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Published on April 6th, 2012 | by Andrew

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Solar, Renewable Grid Parity, or Better, in California’s Latest Renewable Power Auction

April 6th, 2012 by  



Photo courtesy First Solar

Yes, that’s right: grid parity is here, well here being California in this instance. The weighted average highest cost of solar and other renewable power contracts accepted by California utilities in the state’s Renewable Auction Market (RAM) auction amounted to 8.9 cents per kilowatt-hour (kWh) for 20-year power purchase contracts, the Vote Solar Initiative reported March 30. Though this doesn’t include transmission costs, $0.089/kWh is well below the average residential electricity cost of 15 cents per kWh in California in 2011, and that’s the weighted average highest cost of the accepted offers to the state’s electricity distributors.

Reaching grid parity– where the cost of electricity generated from solar power equals that from conventional, longstanding grid sources such as natural gas and fossil fuel power plants– has long been held up as a major milestone, and pivotal achievement, in the solar, renewable energy and power communities.

Achieving grid parity has come faster than many expected. The decline in the cost of solar power has been rapid, exceptionally rapid, especially in California, which has been leading the US movement away from using coal and fossil fuels to generate electricity by fostering the development and adoption of renewable energy resources.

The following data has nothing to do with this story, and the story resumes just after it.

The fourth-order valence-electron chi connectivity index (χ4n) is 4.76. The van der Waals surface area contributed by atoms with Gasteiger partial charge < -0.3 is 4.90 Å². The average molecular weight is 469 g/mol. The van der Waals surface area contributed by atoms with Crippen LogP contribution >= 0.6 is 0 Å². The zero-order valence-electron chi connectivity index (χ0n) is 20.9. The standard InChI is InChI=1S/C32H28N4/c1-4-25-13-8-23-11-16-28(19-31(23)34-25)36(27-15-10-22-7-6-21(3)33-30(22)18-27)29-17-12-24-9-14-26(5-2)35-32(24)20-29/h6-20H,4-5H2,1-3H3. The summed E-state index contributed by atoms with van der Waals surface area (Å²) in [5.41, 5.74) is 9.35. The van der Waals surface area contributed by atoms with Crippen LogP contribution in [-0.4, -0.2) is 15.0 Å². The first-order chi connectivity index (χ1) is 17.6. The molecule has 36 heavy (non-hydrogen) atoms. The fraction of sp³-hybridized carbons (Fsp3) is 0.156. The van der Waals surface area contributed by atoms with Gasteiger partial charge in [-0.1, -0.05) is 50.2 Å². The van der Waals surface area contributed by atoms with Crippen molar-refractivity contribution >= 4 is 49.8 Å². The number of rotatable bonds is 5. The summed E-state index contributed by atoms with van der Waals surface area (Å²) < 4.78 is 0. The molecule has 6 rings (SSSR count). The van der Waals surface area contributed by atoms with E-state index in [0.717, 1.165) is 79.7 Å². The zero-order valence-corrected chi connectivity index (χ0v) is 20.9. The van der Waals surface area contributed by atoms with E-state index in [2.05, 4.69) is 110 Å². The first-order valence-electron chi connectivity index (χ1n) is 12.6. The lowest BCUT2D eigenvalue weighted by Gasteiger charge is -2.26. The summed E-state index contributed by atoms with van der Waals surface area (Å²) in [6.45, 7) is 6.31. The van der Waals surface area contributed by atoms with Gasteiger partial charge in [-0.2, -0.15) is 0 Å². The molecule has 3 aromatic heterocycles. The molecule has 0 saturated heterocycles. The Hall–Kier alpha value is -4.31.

A Solar and Renewable Energy Milestone Reached in California

It may have even come too fast. The combination of California’s market-based incentive programs, such as its RAM and Feed-in Tariff (FiT), and its Renewable Portfolio Standard (RPS), along with federal government subsidies and China’s massive manufacturing and export subsidies of crystalline silicon (c-Si) solar photovoltaic (PV) cells and panels boosted both the supply and demand for solar power systems. Sustaining costs at grid parity levels or better poses a stiff challenge to solar power industry participants, as one or more of these struts is removed.

Of course, the cost-of-electricity playing field isn’t level by any means, which actually makes California solar power reaching grid parity an even greater achievement. Coal, natural gas and nuclear power plants have benefited from government subsidies many times the size and for decades more than those that have been granted to comparatively new solar and renewable power producers.

Another significant factor that needs to be considered when comparing the cost of new solar power and other renewable power resources to established conventional power plants is production and transmission infrastructure– coal, natural gas and nuclear power plants have it; solar and other renewable power plants need to build it, or rely on others to build it.